The advent of total parenteral nutrition (TPN) has made survival beyond infancy possible for large numbers of patients who have sustained massive small intestinal loss due to a variety of intraabdominal catastrophes. However, the quantity and quality of life have been limited by the development of late sequalae due both to the protracted use of TPN and the long-term complications of foreshortening of the gut. To determine to what extent the morbidity and mortality of short-bowel syndrome (SBS) may have improved over the last 10 years, we reviewed our experience since 1973 with patients losing more than 50% of total small intestinal mass in infancy. The etiologies of SBS in the 16 study patients were necrotizing enterocolitis (6), midgut volvulus (5), multiple atresias (3), gastroschisis (1), and congenital SBS (1). Overall survival was 81%; total small intestinal length (SIL) at the time of diagnosis was 44.2±7.9 cm in survivors and 30.3±7.8 cm in nonsurvivors, probability values not significant. Although no patient survived without an ileocecal valve whose total SIL was greater than 20 cm, the three deaths in this series were not related directly to the SIL, but to end-stage liver disease resulting from TPN-associated cholestasis. Among the survivors, adaptation to enteral feedings required 13.8±2.5 mo, during which time weaning from TPN occurred; weight at adaptation was 6.87±1.32 kg. A mean follow up of 3.3±0.8 years permitted assessment of quality of life; the mean score was 3.0±0.3 on an arbitrary scale (excellent=4, good=3, fair=2, poor=1), while the mean number of stools per diem was 3.1±0.7. Finally, near-normal somatic growth was achieved in survivors weaned from TPN in that mean weight (W), height (H), and weight-for-height (W/H) all approached or exceeded the 25th percentile (W=26th percentile, H=24th percentile, W/H=41st percentile). We conclude that the long-term outlook for most patients with SBS resulting from massive small intestinal loss in infancy is good, although TPN-associated cholestasis may lead to end stage liver disease and death in a minority of patients.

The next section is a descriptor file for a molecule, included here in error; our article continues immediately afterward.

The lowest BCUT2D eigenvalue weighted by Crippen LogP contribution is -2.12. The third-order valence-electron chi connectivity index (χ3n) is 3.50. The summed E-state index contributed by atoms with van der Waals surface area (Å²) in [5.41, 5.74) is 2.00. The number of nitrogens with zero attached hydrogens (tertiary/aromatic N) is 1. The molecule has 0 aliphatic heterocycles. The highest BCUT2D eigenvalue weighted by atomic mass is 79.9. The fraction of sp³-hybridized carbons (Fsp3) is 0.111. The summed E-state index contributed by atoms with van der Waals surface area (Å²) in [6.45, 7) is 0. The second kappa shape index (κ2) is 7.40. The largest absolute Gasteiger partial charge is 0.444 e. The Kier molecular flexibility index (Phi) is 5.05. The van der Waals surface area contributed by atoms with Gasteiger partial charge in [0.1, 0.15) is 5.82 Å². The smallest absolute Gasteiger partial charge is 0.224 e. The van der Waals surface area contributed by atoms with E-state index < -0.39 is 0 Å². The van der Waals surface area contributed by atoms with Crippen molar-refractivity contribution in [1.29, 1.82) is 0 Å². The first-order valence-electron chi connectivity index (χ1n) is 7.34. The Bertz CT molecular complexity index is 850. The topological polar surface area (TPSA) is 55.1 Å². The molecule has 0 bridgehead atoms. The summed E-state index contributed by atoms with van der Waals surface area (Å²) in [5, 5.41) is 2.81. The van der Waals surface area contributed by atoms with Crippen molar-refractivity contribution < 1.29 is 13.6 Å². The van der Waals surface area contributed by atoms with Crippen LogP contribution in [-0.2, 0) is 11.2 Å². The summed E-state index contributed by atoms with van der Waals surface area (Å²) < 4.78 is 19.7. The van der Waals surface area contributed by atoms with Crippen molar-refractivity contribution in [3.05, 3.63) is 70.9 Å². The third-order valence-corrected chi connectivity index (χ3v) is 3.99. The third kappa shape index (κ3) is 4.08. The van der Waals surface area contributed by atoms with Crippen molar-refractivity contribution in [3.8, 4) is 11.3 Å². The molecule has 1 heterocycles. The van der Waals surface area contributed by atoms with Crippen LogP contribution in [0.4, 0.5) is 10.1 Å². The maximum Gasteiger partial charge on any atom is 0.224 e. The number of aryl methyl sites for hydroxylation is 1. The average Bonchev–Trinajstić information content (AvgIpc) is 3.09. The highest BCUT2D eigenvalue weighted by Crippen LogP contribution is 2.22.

- Short bowel syndrome
- total parenteral nutrition
ASJC Scopus subject areas
- Pediatrics, Perinatology, and Child Health